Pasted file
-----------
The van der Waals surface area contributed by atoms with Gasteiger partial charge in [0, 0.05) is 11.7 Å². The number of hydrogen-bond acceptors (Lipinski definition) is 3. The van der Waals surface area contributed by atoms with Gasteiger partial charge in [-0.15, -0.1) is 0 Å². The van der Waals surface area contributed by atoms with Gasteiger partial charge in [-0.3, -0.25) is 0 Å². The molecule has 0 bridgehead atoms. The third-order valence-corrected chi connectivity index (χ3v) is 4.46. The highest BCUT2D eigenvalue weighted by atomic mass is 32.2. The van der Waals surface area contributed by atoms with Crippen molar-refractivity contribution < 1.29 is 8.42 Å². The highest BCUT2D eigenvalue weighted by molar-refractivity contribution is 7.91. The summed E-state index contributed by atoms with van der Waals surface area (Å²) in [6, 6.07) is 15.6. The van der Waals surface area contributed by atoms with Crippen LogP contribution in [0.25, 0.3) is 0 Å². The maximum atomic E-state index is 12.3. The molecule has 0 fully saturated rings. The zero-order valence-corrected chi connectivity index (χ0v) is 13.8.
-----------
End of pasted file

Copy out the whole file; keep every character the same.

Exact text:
The van der Waals surface area contributed by atoms with Gasteiger partial charge in [0, 0.05) is 11.7 Å². The number of hydrogen-bond acceptors (Lipinski definition) is 3. The van der Waals surface area contributed by atoms with Gasteiger partial charge in [-0.15, -0.1) is 0 Å². The van der Waals surface area contributed by atoms with Gasteiger partial charge in [-0.3, -0.25) is 0 Å². The molecule has 0 bridgehead atoms. The third-order valence-corrected chi connectivity index (χ3v) is 4.46. The highest BCUT2D eigenvalue weighted by atomic mass is 32.2. The van der Waals surface area contributed by atoms with Crippen molar-refractivity contribution < 1.29 is 8.42 Å². The highest BCUT2D eigenvalue weighted by molar-refractivity contribution is 7.91. The summed E-state index contributed by atoms with van der Waals surface area (Å²) in [6, 6.07) is 15.6. The van der Waals surface area contributed by atoms with Crippen LogP contribution in [0.25, 0.3) is 0 Å². The maximum atomic E-state index is 12.3. The molecule has 0 fully saturated rings. The zero-order valence-corrected chi connectivity index (χ0v) is 13.8.